How Failure Analysis Prevents Small Problems from Becoming Major Issues - Powerlabs

How Failure Analysis Prevents Small Problems from Becoming Major Issues

April 13, 2022


Modern manufacturing, regardless of industry, involves complicated configurations of powered equipment. The signal flow of electric power must pass through multiple interfaces in order to be delivered to the various components at the prescribed voltage levels. Oftentimes, somewhere along the sequence of cables, couplings and power converters, a small malfunction can occur which affects signal flow within the configuration. Loss of power can have exponentially negative effects on efficiency, production, bottom line, and facility safety.

Failure analysis services provide the unique ability to use a set of objective protocols to diagnose malfunctioning equipment and pinpoint the precise location of the problem. This process provides clients with valuable information about certain types of equipment to help them decide whether to seek out more reliable components.

A Summer, 2020 Failure Analysis Case

Recently, a client presented Constellation PowerLabs with a failed DC power supply module. The component was the same model that was being used in the client’s generating configuration to supply rack power to the company’s VME (virtual machine environment) facility turbine controllers.

The objective was to determine why the module’s output power source (PS) connectors PS ”A” and PS ”B” were not delivering the proper voltages.

Step-by-Step Process

Once the unit manufacturer and model were identified and recorded, the failure analysis services team inspected the component for external signs or odors of stress and/or damage. None were detected, and it was noted that the unit was in good cosmetic condition.

Next, a PQI (Parts Quality Initiative) test was performed. The fault reported on the unit’s LEDs could not be cleared by the toggle reset switch. The test confirmed the failure mode, as each of the 14 output terminals in the PSA and PSB connectors were registering no output voltage. This initial characterization test was recorded as a failure — prompting the team to investigate further.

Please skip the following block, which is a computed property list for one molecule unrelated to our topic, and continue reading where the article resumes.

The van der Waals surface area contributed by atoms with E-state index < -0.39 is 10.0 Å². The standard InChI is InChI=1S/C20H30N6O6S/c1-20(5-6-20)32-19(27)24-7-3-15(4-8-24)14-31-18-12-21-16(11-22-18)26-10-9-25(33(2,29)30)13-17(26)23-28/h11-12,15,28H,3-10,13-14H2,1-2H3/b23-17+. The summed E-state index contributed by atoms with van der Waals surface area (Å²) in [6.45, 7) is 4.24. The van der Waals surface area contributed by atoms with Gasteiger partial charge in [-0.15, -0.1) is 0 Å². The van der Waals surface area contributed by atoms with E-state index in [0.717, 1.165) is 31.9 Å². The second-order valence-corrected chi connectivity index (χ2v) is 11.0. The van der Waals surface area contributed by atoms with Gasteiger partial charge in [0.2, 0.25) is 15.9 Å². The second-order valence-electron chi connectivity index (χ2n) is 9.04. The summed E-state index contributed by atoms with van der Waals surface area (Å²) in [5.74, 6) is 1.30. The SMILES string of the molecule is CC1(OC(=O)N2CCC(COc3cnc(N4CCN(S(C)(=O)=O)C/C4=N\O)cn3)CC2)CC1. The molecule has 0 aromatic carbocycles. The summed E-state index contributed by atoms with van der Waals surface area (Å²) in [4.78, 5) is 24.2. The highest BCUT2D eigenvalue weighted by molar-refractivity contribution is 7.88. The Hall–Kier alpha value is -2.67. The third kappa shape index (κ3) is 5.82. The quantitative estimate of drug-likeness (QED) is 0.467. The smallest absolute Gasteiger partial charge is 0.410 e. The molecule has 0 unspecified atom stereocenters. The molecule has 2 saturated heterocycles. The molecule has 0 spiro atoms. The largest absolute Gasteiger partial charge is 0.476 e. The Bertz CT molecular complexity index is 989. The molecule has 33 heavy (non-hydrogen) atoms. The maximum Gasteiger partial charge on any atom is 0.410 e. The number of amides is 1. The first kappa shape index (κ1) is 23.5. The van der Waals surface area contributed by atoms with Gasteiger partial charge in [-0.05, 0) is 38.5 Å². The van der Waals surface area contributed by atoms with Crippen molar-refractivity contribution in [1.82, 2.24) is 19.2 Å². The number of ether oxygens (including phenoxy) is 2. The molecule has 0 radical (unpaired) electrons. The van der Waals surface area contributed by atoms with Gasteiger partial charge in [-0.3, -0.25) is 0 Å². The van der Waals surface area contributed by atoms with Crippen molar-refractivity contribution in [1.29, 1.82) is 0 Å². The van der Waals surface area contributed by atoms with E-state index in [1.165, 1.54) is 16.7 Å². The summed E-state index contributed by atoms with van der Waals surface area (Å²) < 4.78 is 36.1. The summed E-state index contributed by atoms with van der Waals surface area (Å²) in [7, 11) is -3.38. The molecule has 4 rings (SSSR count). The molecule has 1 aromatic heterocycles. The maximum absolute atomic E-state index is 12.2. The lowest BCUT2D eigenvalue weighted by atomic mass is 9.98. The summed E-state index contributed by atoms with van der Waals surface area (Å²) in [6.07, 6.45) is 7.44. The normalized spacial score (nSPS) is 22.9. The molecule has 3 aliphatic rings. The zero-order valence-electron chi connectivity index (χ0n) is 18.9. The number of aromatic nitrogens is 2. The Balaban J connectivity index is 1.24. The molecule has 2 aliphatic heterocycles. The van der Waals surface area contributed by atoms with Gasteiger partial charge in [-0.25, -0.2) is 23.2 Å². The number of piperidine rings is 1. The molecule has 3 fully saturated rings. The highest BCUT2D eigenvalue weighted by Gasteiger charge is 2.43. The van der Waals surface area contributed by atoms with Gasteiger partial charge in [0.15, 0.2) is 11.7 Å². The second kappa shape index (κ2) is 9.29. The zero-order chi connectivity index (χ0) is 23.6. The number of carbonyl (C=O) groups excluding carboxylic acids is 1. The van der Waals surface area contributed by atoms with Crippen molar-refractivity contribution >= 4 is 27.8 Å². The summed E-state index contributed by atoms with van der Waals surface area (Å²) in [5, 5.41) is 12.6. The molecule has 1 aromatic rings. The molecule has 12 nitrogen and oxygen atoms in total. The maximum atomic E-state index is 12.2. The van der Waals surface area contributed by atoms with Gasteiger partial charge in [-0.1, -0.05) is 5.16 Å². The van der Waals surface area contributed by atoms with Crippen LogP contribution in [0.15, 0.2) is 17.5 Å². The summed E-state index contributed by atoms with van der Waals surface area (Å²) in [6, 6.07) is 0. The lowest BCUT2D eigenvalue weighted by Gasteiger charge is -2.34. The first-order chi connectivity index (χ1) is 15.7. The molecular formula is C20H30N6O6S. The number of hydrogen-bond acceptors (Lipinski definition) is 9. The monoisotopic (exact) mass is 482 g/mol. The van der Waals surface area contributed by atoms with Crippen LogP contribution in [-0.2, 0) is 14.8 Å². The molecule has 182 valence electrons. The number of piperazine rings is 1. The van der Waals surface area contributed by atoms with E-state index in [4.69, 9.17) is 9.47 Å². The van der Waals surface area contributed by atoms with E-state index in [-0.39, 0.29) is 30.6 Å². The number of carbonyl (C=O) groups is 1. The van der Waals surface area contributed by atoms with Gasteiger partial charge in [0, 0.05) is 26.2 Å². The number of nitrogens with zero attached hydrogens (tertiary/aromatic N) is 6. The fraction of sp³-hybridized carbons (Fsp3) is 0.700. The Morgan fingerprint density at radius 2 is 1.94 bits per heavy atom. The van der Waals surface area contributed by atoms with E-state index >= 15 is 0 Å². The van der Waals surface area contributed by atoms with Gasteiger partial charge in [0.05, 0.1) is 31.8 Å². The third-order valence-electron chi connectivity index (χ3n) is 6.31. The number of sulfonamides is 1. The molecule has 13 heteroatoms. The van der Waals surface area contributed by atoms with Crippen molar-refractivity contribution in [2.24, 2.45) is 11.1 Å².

Failure Analysis Investigation

The cover of the power supply unit was then removed, revealing two printed circuit boards (PCBs) which were mounted to the heat sink. Examination of the module revealed the use of DC to DC converters to derive the output voltages. Without the schematic for the module, the team was still able to determine the way the module functioned by using the component datasheets.

Manufacturer Data Sheets Consulted

All 14 modules on the output PCB were identified according to the manufacturer’s data sheets. It was initially noted that the disable pins were engaged on all 14 modules — explaining why they had no power output. The manufacturer datasheets also conveyed to the failure analysis systems engineers that the 5V module had special features.

Unlike the other modules, the 5V had no input voltage (125V DC), and if the under-voltage detector for this module is tripped, all the other modules will be disabled until the 5V output returns to a voltage above the under-voltage threshold. This provided a clear explanation why the other modules were disabled.

Extract and Examine

It was determined that the PCB would need to be totally disassembled. If the PCB remained intact, it would be impossible for Constellation PowerLabs’ engineers to view and diagnose the condition of each module on the underside of the PCB. The output PCB was then extracted by unscrewing sixty fasteners and disengaging the thermal paste holding it to the heat sink.

Once loosened, the PCB was removed from the heat sink and turned over. This exposed the input module fuses on the underside of the PCB. In this position, the seven voltage DC/DC modules could be easily observed. In this failure analysis, it revealed that the fuse to the 5V module input was blown preventing the 5V module from powering. Prompted by a careful study of the manufacturer’s datasheet, it was found this particular 5V module had control signal features to the other DC/DC modules. When this module failed, the other modules shut down as designed.

Failure Analysis Prevents Reoccurring Issues

In addition to consulting manufacturer data sheets, key personnel from the manufacturer’s technical design team were personally contacted by the Constellation PowerLabs failure analysis service team of engineers.

Establishing clear lines of communication is a crucial step in the failure analysis process. In this case, the manufacturers were willing to work with the engineers to suggest various courses of action, document the process and ultimately — to resolve the issue. Oftentimes, analyzing defective products and failure-prone components can lead to a redesigned piece of equipment that delivers superior performance to its users due to the failure analysis process.

A Definitive Conclusion

The failed module was extracted from the PCB using desoldering techniques. The 5V module was then tested removed from the PCB, confirming a short was caused by a problem within the DC/DC module and not due to some other problem on the PCB. Once this determination was made, Constellation PowerLabs engineers relayed the information to the manufacturer’s technical support personnel.

This discussion revealed that “common mode noise” can cause this type of damage to this particular model. This info was relayed to the customer so they could prevent this type of failure in the future.

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